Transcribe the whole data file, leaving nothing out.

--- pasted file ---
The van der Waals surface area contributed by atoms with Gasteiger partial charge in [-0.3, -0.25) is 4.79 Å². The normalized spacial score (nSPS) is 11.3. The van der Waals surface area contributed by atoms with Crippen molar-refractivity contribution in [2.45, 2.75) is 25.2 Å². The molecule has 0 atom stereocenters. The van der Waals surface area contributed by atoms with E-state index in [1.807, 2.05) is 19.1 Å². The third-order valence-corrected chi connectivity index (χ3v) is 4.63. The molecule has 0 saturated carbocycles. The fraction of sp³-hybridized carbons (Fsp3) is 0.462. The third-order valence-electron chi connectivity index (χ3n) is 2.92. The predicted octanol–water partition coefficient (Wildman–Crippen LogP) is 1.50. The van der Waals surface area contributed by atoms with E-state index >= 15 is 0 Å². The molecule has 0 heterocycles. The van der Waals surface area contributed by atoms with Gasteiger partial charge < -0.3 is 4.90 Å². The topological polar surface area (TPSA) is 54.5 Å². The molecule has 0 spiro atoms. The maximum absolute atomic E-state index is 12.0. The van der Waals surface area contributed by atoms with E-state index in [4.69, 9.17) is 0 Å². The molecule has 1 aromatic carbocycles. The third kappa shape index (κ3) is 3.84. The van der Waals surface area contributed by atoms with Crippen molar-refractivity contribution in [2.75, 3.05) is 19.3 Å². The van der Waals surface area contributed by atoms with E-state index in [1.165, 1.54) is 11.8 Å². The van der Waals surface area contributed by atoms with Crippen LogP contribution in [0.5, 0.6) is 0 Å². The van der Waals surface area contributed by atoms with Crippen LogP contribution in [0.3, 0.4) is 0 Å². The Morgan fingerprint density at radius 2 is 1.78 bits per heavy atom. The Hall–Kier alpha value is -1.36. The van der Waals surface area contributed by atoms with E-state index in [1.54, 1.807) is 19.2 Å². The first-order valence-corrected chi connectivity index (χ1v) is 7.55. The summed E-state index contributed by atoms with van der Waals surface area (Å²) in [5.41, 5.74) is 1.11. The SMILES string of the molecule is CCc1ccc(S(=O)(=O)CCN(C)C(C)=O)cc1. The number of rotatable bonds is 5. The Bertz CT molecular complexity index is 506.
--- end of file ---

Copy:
The van der Waals surface area contributed by atoms with Gasteiger partial charge in [-0.3, -0.25) is 4.79 Å². The normalized spacial score (nSPS) is 11.3. The van der Waals surface area contributed by atoms with Crippen molar-refractivity contribution in [2.45, 2.75) is 25.2 Å². The molecule has 0 atom stereocenters. The van der Waals surface area contributed by atoms with E-state index in [1.807, 2.05) is 19.1 Å². The third-order valence-corrected chi connectivity index (χ3v) is 4.63. The molecule has 0 saturated carbocycles. The fraction of sp³-hybridized carbons (Fsp3) is 0.462. The third-order valence-electron chi connectivity index (χ3n) is 2.92. The predicted octanol–water partition coefficient (Wildman–Crippen LogP) is 1.50. The van der Waals surface area contributed by atoms with E-state index >= 15 is 0 Å². The molecule has 0 heterocycles. The van der Waals surface area contributed by atoms with Gasteiger partial charge < -0.3 is 4.90 Å². The topological polar surface area (TPSA) is 54.5 Å². The molecule has 0 spiro atoms. The maximum absolute atomic E-state index is 12.0. The van der Waals surface area contributed by atoms with E-state index in [4.69, 9.17) is 0 Å². The molecule has 1 aromatic carbocycles. The third kappa shape index (κ3) is 3.84. The van der Waals surface area contributed by atoms with Crippen molar-refractivity contribution in [2.75, 3.05) is 19.3 Å². The van der Waals surface area contributed by atoms with E-state index in [1.165, 1.54) is 11.8 Å². The van der Waals surface area contributed by atoms with Crippen LogP contribution in [0.5, 0.6) is 0 Å². The van der Waals surface area contributed by atoms with Crippen LogP contribution in [0.3, 0.4) is 0 Å². The Morgan fingerprint density at radius 2 is 1.78 bits per heavy atom. The Hall–Kier alpha value is -1.36. The van der Waals surface area contributed by atoms with E-state index in [1.54, 1.807) is 19.2 Å². The first-order valence-corrected chi connectivity index (χ1v) is 7.55. The summed E-state index contributed by atoms with van der Waals surface area (Å²) in [5.41, 5.74) is 1.11. The SMILES string of the molecule is CCc1ccc(S(=O)(=O)CCN(C)C(C)=O)cc1. The number of rotatable bonds is 5. The Bertz CT molecular complexity index is 506.